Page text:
D.C. halfway houses find themselves short of space.

Halfway houses are second only to the proposed closing of D.C. General Hospital as a hot-button issue in District politics these days. The pitched battle against the proposed reopening of an Adams Morgan halfway house for released prisoners, at 2019 19th St. NW, was won by its opponents this week, and a fight over a proposed halfway house in Southeast, located in Building 25 near the D.C. Jail, is still ongoing.

The Adams Morgan controversy was a textbook example of how to win such dogfights. Ward 1 Councilmember Jim Graham led the charge, lobbying hard against a proposal by the Lanham-based nonprofit Bureau of Rehabilitation Inc. to reopen an Adams Morgan site for juvenile offenders, shuttered by fire last year, as an adult-offender facility. The halfway house, owned by the Federal Bureau of Prisons, sits across the street from the John Quincy Adams Elementary School—a fact that anchored much of the protest against it.

Opponents picked up powerful allies in their campaign, including the Washington Post, which published a Feb. 17 editorial calling on new U.S. Attorney General John Ashcroft to intervene in the Adams Morgan fight. Ashcroft toured the school on Feb. 23 and made the decision not to sanction the reopening of the facility four days later, on Feb. 27.

Graham is pleased by the attorney general’s decision.

“This isn’t about NIMBYism,” Graham argues. “This is about neighborhoods doing their fair share.” He cites statistics from 1997 and 1998 that place his ward near the top of a ward-by-ward count of halfway-house beds. “We don’t want this saturation, and we certainly don’t want [halfway houses] located next to elementary schools.”

But if Ward 1 won its skirmish, the city as a whole is losing the war. A new report, penned by D.C. Corrections Trustee John Clark and released by D.C. Congressional Delegate Eleanor Holmes Norton last week, outlines an imminent crisis in halfway-house space in the District. The report projects that the District must increase its present number of beds by 42 percent—or 250 beds—to meet a total of 600 needed by October 2001. To put those numbers in perspective, the Adams Morgan halfway house would have added only 28 new beds to that total.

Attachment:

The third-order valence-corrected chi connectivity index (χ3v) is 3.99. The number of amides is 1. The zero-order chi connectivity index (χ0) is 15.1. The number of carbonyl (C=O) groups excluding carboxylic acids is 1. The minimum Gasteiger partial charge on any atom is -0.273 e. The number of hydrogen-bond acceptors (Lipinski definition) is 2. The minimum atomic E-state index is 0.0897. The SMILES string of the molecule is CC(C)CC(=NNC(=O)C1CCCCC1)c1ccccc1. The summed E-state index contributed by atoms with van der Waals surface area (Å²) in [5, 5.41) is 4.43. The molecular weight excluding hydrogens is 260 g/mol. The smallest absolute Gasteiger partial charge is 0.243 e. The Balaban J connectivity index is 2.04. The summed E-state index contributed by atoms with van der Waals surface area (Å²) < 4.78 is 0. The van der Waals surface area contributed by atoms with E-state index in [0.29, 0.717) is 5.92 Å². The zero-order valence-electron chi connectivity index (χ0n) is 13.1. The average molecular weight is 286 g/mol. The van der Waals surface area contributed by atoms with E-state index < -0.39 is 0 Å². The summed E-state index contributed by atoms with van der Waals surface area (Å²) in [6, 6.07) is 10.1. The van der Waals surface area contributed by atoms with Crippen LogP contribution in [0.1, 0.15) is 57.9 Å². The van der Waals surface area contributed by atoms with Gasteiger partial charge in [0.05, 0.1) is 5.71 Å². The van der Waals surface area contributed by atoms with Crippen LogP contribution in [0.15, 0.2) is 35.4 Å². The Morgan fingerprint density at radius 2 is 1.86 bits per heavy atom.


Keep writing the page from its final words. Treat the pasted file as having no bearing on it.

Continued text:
Detailing “significant ongoing challenges” in the conclusion of the report, Clark writes that “the Bureau of Prisons and many current HWH [halfway-house] contractors continue to face significant community opposition to this expansion. Moreover, interested bidders are facing strong community opposition and are also experiencing increasing difficulty in securing the necessary zoning approvals.”

The near doubling in the number of required beds over the next seven months and the losing battles to obtain them are bad news. But the situation could be worse.

Along with the report, for instance, Norton released new statistics showing a sharp drop in the numbers of former halfway-house residents who had been rearrested. In May 1998, the number of D.C. parolees arrested on new charges stood at 158 for the year. In December 2000, the number had shrunk to 42 after new federal regulations required parolees to spend a post-release period in halfway houses, rather than be released into the population at large immediately.

In part because of those new regulations, the situation in the District’s parole and halfway-house system in August 2000 was grim. Inmates who were eligible for parole—at times, the number was close to 200—were forced to remain in prison because of major backlogs in the system.